It's possible that Malcolm Turnbull and Scott Morrison are planning a big fiscal surprise in the May budget. They might have a cunning plan to unleash genuine tax reform in line with the Henry review's recommendations, now that fiddling with the GST has been ruled out – but you certainly wouldn't bet on it.
Aside from no GST changes, there's also no white paper to consider, no release of Treasury modelling to inform discussion about the benefits and drawbacks. From what the Prime Minister has said, whatever it is will be dropped on us by the Treasurer on the second Tuesday of May. That leaves plenty of room for speculation about what Morrison might be planning.
What we do know from Morrison is that we're back to the explicit recommendation of the Commission of Audit that was implicit in Joe Hockey's first budget: flick responsibility for revenue growth back onto the states, partly out of political expedience, partly out of ideological faith in the alleged benefits of competitive federalism.
As previously argued, that increases the chances of the states being forced to introduce comprehensive land tax that includes the sacred cow of the family home. And it would mean some actual tax reform, replacing the dumb and damaging stamp duty with a better and less volatile revenue stream.
But that would still leave Treasurer Morrison dissembling on his pledge that the total tax take must not rise. And it does nothing for those discarded slogans about the supposed debt and deficit emergencies.
Tucked away in the Reserve Bank's statement on monetary policy last week was a neat little graph and a bland paragraph:
"The Australian Government's Mid-Year Economic and Fiscal Outlook, together with recent state budget updates, continues to imply fiscal consolidation over coming years, albeit at a slower pace than previously expected. The consolidated budget deficit in 2015/16 is expected to be around 2.6 per cent of GDP. The decline in commodity prices has lowered federal and state revenues while transfer duty receipts are higher in New South Wales and Victoria."
The RBA was being kind about implied further fiscal consolidation as it plays along with Treasury's fairy tale assumption that the economy will magically grow from 2017-18 at just the right speed to solve all our problems.
The graph tells the real story of the Australian public sector deficit as long as you ignore those fanciful final two bars: fiscal consolidation (that euphemism for deficit reduction) is so far on the backburner, it's icing over. The consolidated federal, state and territory deficit is actually increasing this financial year and isn't forecast to drop much before we see whatever surprises might be in the federal budget.
And the "no increase in the tax take" pledge means the many suggested tightenings and loophole closings would only result in a tax cut somewhere else – with no real dint being made in the debt-formerly-known-as-Evil.
Not that there's anything wrong with gently stimulatory fiscal policy at this stage of the game. The coalition's hypocrisy might rankle with Labor supporters and disappoint their own purist faithful, but letting debt grow a bit more is reasonable given the social costs of the alternative.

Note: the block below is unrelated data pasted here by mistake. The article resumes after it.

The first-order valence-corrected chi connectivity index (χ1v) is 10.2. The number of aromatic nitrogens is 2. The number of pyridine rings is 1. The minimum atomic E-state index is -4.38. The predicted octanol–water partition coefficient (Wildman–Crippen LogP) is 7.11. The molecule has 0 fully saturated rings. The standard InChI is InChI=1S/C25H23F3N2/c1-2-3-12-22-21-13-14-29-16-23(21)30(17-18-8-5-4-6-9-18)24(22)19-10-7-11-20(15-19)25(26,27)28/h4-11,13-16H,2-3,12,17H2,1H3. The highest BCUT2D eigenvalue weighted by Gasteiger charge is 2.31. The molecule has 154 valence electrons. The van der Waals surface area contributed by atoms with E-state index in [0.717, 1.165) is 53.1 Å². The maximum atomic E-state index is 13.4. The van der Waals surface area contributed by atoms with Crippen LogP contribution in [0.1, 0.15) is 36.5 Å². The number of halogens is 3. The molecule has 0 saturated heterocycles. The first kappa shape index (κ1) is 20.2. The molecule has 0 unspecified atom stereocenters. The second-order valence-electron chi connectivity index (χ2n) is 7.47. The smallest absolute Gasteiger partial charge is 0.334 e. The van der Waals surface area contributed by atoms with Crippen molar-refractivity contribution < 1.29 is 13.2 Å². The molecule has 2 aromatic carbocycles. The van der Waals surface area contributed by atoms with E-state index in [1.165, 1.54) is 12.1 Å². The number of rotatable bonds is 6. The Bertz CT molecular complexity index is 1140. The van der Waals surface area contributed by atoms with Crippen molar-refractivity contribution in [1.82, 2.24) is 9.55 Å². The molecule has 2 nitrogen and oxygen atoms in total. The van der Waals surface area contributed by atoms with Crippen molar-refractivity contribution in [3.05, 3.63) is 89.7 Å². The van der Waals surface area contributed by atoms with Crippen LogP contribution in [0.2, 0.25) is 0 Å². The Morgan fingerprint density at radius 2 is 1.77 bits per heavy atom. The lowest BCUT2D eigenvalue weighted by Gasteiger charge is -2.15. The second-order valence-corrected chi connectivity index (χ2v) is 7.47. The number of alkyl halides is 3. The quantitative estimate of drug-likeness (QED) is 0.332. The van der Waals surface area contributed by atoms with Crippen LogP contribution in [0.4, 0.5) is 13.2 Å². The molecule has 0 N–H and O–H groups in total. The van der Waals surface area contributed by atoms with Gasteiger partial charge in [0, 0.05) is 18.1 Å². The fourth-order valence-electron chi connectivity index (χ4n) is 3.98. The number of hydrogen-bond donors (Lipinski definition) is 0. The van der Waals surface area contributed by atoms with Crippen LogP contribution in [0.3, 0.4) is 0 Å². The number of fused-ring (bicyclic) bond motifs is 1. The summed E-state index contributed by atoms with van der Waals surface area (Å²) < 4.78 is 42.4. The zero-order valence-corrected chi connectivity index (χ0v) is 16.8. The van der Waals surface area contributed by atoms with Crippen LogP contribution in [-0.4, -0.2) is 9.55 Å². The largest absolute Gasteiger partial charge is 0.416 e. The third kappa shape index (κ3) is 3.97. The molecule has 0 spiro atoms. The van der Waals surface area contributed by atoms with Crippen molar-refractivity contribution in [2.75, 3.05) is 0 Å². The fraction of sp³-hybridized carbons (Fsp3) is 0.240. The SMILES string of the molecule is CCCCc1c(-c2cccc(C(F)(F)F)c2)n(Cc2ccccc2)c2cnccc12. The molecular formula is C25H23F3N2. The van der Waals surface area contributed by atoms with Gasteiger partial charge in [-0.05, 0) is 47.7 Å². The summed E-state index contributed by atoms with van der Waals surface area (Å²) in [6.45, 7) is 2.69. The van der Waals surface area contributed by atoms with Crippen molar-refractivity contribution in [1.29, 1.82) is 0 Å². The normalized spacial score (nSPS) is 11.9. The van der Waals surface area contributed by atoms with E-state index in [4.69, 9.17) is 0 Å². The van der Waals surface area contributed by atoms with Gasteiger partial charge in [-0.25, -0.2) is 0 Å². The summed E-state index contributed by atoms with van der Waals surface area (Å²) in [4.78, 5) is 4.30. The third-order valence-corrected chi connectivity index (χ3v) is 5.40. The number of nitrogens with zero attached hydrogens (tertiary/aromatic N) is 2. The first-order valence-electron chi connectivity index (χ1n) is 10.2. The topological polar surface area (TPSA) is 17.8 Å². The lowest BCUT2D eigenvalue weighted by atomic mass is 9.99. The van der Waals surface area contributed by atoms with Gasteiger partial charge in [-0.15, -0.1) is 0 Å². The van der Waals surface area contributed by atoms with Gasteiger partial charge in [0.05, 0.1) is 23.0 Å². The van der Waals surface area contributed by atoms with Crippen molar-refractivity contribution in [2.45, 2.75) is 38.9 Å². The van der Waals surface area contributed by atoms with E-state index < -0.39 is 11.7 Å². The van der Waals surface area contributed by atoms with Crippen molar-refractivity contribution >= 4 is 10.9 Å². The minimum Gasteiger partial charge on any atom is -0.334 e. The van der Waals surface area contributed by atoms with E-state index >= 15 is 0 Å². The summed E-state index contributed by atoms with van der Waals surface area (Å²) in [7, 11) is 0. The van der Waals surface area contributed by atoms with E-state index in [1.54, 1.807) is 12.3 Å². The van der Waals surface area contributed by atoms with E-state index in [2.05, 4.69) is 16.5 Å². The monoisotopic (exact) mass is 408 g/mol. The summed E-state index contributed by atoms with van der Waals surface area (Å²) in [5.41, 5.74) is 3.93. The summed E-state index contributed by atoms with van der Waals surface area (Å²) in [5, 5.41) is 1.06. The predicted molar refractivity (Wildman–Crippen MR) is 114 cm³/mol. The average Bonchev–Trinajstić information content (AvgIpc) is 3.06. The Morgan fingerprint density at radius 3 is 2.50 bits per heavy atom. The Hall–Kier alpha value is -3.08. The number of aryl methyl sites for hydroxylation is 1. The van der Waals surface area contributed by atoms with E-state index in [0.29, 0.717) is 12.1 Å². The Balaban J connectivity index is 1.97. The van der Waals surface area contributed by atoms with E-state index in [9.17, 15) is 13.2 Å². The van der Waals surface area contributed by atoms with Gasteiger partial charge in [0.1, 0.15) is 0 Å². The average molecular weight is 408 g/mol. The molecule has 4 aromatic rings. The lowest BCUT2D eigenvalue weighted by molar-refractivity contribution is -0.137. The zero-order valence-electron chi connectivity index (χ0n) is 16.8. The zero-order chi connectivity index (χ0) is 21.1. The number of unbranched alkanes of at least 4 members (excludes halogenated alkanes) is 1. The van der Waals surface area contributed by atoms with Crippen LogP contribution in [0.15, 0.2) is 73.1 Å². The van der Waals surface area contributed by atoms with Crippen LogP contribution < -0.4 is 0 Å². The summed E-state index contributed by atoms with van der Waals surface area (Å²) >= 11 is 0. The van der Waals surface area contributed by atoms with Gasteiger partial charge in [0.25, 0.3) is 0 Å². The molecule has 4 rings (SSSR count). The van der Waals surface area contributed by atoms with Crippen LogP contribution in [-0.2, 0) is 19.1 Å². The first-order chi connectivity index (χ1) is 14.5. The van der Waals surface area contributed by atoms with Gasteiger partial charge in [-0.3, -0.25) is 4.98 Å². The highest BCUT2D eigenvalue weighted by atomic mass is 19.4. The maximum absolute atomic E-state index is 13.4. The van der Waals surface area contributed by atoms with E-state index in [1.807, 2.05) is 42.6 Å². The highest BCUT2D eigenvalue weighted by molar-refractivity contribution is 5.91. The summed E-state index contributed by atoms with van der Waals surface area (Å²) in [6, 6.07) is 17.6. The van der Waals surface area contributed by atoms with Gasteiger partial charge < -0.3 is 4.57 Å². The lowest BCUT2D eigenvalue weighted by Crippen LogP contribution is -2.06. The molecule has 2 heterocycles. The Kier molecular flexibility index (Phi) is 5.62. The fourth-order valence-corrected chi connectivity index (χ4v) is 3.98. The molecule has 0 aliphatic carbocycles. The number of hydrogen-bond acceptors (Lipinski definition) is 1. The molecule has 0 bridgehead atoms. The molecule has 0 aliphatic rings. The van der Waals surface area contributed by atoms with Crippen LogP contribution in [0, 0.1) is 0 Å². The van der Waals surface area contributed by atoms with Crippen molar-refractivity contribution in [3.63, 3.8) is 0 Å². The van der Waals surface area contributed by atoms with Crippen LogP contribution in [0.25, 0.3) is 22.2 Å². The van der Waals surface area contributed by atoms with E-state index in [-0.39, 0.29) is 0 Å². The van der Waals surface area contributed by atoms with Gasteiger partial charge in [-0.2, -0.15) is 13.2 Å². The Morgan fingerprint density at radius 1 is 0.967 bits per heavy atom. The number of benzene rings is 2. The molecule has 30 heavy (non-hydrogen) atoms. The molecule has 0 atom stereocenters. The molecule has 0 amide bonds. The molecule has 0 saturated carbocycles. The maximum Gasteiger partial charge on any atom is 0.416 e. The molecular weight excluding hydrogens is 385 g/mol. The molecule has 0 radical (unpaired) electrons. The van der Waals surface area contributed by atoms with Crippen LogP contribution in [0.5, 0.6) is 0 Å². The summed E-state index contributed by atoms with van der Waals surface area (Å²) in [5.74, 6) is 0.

What's unfortunate for the nation though is that abandoning tax debate and flicking responsibility for reform back onto the states runs the dual risks of depending on some thin reeds and getting a piecemeal result.
And the "no increase in the tax take" really will ring hollow if it only refers to federal taxes while state taxes and fees rise.
There's also the simple danger of 2016 being an election year. All reform offends somebody, there's always a vested interest or two not wanting change. In election years any change at all is risky if it annoys a party's financial backers or significant numbers of voters in key seats – the latter being the nail in the GST increase's coffin.
So the chance of a brave surprise for the greater good in three months isn't good. The best that might be hoped for is a little tidying of the most obvious rorts, such as the way FBT is applied to motor vehicles. But given the conspicuous support of the salary packaging industry for the Liberal, even that is difficult to imagine.
A footnote on that: I took the surge in January light commercial vehicle sales and business buyers while private buyers fell as a sign of business confidence despite scary headlines, but readers have pointed out that certain light commercial vehicles, including the dual cab versions of our third and fourth biggest selling vehicles, the Ford Ranger and Toyota Hilux, are exempt from FBT if only used "incidentally" for private purposes. That makes the ordinary novated lease lurk for private buyers appear mild, except that it's on a grand scale. I am awaiting clarification from the Australian Fleet Lessors Association on whether essentially private purchases via novated lease end up in the statistics as business purchases.